Even so, they’re not perfect. For a long time, research into the effects of lead was complicated by other factors. Some theorized that those people who clustered together in places where lead levels were high were different (i.e., more socioeconomically disadvantaged) in ways that accounted for the negative cognitive effects associated with higher blood lead levels.

    In the early 20th century, lead was so common in pipes that people’s exposure to it was related not to the quality of their housing but to the acidity of their water. More acidic water liberates more lead from pipes, solder, faucets and water heaters.

    Economists examined data on a cohort of more than 5,500 World War II soldiers who took the Army General Classification Test, used to assess the intellectual capacity of enlistees. They found that, after controlling for other factors, growing up in a city with water with a pH (a measure of acidity) of 5.5, versus a pH of 6.0, was associated with a five-point drop in the intelligence test. For those who were exposed to more acidic water, and therefore to more lead, there was an even greater negative effect.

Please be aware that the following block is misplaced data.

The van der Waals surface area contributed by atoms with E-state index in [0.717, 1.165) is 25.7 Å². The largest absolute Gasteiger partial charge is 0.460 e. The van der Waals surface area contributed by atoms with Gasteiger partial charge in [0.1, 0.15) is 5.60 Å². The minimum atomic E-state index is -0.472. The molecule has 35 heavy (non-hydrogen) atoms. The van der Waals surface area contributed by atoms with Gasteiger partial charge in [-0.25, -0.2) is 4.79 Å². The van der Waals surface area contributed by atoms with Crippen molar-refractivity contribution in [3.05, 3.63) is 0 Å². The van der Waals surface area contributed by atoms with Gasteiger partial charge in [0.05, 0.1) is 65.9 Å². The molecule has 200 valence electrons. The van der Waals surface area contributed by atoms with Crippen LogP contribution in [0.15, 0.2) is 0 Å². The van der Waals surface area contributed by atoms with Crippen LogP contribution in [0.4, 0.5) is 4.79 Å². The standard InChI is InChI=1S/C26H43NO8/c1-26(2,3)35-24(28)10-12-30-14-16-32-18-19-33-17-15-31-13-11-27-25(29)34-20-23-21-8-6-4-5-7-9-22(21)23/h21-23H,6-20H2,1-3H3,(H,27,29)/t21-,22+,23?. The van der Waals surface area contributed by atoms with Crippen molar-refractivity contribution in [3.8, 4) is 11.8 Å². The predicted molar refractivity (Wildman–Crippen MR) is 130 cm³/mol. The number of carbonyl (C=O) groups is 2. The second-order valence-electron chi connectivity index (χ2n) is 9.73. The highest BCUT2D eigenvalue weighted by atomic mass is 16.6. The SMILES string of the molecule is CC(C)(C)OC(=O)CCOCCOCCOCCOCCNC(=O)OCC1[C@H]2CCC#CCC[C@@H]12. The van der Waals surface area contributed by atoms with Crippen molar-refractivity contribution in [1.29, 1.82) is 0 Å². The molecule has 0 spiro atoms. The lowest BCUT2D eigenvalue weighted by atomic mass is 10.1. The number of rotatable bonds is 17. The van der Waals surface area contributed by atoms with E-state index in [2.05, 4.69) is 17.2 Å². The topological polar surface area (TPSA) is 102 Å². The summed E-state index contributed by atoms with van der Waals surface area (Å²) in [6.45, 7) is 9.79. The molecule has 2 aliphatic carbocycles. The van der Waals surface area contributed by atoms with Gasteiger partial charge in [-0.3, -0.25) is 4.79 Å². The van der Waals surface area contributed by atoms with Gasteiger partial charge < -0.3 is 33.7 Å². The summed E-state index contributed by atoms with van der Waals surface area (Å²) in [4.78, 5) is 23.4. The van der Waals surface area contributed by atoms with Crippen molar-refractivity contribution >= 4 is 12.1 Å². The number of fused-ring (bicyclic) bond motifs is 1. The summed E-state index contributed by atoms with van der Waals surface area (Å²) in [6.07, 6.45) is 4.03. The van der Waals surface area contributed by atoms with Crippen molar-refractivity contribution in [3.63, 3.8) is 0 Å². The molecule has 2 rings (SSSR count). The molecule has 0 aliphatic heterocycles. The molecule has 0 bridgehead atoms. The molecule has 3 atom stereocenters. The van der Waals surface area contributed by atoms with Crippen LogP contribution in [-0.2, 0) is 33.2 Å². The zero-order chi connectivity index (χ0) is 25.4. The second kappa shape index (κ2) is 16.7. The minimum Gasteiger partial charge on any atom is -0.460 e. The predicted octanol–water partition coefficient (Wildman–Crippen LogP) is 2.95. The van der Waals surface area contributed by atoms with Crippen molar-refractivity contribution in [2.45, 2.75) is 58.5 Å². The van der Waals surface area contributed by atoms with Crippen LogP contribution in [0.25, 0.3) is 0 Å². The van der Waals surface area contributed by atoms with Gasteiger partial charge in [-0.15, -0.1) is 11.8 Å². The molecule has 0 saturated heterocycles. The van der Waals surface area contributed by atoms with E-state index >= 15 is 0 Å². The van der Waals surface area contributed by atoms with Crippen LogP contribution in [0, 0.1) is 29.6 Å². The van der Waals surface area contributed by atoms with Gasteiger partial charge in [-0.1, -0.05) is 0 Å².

Blood lead levels don’t have to reach spectacularly high levels in children to have a detrimental effect. A study published in Pediatrics in 2013 examined more than 3,400 children in Rhode Island. Researchers found that while 32 percent of children with a low lead level in their blood (0 to 4 µg/dL) fell below the benchmark for reading readiness in kindergarten, 38 percent of those with a blood lead level of 5 to 9 µg/dL fell below it. More than half with a blood lead level of at least 10 µg/dL fell below it. These relationships held even after adjusting for demographic and socioeconomic factors.

    Similar work in Connecticut showed that even lead levels between 3 and 4 µg/dL are associated with reduced reading scores, and levels between 4 and 5 µg/dL are associated with reduced math scores. Levels as low as 4 µg/dL were linked to higher chances of being classified as learning disabled in elementary school.